The Carlisle Mosquito Online

Friday, November 19, 1999


Developer's "deal" for Pine Meadows lots comes to light

At the November 8 planning board hearing, a complex deal emerged which involved a developer's plan to create a potentially valuable lot for the town in a proposed subdivision in exchange for the ability to build on two lots in an existing subdivision.

The planning board continued its public hearing on November 8 to amend the Pine Meadow definitive subdivision plan and release two lots for sale and building purposes. The original plan states that Lots 1 and 2 shall be set aside for purposes of providing light and air and/or recreation, and that no building shall be erected without prior approval of the planning board for a period of three years. A robust economy has prompted developer Bill Costello to seek early release of the two lots on the corner of Maple Street and Davis Road so that he can benefit from today's hot real estate market. Both lots are under agreement and buyers hope to install foundations before winter. An existing water well is a precondition to a building permit, but the well permit can only be issued if the planning board releases the lots.

This was the second time the board considered the developer's request and member Michael Epstein kicked off round two by asking, "Why should the board grant early release?" Costello, seated in the front row of the Clark Room, replied that he intends to complete Davis Road by next spring and would like all heavy equipment off the road by then. This would be possible if Lots 1 and 2 were built this fall and winter. A bigger question remained unaskedwhat incentive does the town have to grant early release? This is when the first hint of a "deal" began to emerge.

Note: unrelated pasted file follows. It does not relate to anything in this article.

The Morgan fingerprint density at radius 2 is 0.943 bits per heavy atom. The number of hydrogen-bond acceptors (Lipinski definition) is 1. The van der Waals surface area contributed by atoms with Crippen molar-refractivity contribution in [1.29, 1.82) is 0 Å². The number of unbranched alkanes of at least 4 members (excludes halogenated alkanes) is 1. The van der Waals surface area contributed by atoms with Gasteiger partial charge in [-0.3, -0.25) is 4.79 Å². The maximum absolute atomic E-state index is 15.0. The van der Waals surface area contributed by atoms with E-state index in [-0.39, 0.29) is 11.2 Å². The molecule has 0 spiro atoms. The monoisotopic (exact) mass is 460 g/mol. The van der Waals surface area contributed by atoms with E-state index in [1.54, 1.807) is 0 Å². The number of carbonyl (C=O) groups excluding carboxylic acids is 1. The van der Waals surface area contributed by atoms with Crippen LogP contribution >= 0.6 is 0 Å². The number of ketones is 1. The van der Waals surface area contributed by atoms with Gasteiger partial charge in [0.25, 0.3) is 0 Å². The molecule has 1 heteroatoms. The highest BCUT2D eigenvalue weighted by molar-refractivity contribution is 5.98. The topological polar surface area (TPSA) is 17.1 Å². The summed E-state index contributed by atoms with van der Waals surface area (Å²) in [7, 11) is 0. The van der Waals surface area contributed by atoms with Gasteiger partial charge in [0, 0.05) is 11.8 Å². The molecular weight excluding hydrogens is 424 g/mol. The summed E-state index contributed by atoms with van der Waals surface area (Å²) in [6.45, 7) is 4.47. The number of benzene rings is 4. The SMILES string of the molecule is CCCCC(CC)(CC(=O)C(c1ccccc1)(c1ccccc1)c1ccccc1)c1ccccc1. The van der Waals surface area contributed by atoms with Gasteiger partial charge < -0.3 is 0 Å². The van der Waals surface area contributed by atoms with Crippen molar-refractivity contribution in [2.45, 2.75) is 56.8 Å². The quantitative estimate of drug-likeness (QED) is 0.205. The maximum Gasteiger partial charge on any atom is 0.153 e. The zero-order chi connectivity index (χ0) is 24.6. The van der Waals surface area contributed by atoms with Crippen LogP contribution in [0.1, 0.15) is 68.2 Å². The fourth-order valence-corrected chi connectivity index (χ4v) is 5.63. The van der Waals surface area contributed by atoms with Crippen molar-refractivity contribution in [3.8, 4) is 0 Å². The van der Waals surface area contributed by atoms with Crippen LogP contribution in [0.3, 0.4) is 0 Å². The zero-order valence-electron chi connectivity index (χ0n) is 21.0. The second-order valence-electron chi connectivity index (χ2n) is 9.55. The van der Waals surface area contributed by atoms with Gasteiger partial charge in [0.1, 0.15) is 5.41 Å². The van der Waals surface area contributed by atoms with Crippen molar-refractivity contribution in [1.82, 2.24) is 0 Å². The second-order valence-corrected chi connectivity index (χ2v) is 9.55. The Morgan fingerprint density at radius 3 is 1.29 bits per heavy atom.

It all started last July when Costello sent a letter to the planning board and board of selectmen with the following proposal. The town of Carlisle owns a 2.43-acre parcel of land off of East Riding Drive acquired for nonpayment of taxes. This parcel has no means of access and is further isolated by a large wetland to its south and west. Costello purchased the nearby property and will develop a nine-lot subdivision known as Carriage Way. He has a purchase and sale agreement for an adjoining 1.75-acre Sayer parcel which, when combined with the town land, would create a four-acre pork chop lot that might be suitable for building. Costello proposes to extend Carriage Way by 155 feet to reach the combined lots and donate a 40-foot-wide strip of land to access the town's land-locked parcel.

Costello estimates that the new lot will have a gross retail value of $345,000. The net proceeds from its sale would accrue exclusively to the town's benefit, and after expenses and reimbursement of $40,000 to Costello for the Sayer parcel, could net the town $250,000. In return for this act of generosity, Costello asks for waiving of all subdivision application fees and a speedy and less expensive approval process. Most of the townspeople attending the November 8 public hearing were aware of these events, but saw little relevance to the release of two lots in Pine Meadows. They had attended the previous public hearing on October 25 and heard no mention of any "deal."

The "deal"